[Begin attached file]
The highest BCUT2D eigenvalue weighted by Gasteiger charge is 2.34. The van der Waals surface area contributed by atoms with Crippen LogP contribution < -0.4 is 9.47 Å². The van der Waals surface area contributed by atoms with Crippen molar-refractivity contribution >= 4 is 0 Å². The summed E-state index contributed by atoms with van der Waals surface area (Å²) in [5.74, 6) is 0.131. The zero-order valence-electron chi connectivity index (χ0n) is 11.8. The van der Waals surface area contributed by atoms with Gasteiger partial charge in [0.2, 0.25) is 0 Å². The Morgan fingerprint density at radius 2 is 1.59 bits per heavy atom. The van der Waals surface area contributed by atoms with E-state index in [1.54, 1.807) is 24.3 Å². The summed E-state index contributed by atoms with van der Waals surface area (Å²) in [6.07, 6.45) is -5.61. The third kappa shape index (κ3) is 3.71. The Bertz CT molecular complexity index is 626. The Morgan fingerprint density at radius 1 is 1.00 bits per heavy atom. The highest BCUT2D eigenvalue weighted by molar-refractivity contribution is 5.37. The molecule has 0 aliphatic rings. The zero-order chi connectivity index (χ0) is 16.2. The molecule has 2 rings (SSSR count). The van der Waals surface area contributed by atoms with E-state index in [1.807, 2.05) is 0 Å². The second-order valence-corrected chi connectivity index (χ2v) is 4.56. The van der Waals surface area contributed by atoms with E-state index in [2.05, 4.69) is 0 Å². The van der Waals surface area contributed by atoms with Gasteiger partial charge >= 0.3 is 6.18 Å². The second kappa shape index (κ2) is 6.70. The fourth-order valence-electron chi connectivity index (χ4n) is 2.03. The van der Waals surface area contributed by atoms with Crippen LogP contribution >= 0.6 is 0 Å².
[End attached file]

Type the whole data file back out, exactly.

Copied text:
The highest BCUT2D eigenvalue weighted by Gasteiger charge is 2.34. The van der Waals surface area contributed by atoms with Crippen LogP contribution < -0.4 is 9.47 Å². The van der Waals surface area contributed by atoms with Crippen molar-refractivity contribution >= 4 is 0 Å². The summed E-state index contributed by atoms with van der Waals surface area (Å²) in [5.74, 6) is 0.131. The zero-order valence-electron chi connectivity index (χ0n) is 11.8. The van der Waals surface area contributed by atoms with Gasteiger partial charge in [0.2, 0.25) is 0 Å². The Morgan fingerprint density at radius 2 is 1.59 bits per heavy atom. The van der Waals surface area contributed by atoms with E-state index in [1.54, 1.807) is 24.3 Å². The summed E-state index contributed by atoms with van der Waals surface area (Å²) in [6.07, 6.45) is -5.61. The third kappa shape index (κ3) is 3.71. The Bertz CT molecular complexity index is 626. The Morgan fingerprint density at radius 1 is 1.00 bits per heavy atom. The highest BCUT2D eigenvalue weighted by molar-refractivity contribution is 5.37. The molecule has 0 aliphatic rings. The zero-order chi connectivity index (χ0) is 16.2. The molecule has 2 rings (SSSR count). The van der Waals surface area contributed by atoms with E-state index in [1.807, 2.05) is 0 Å². The second-order valence-corrected chi connectivity index (χ2v) is 4.56. The van der Waals surface area contributed by atoms with E-state index in [2.05, 4.69) is 0 Å². The van der Waals surface area contributed by atoms with Gasteiger partial charge >= 0.3 is 6.18 Å². The second kappa shape index (κ2) is 6.70. The fourth-order valence-electron chi connectivity index (χ4n) is 2.03. The van der Waals surface area contributed by atoms with Crippen LogP contribution >= 0.6 is 0 Å².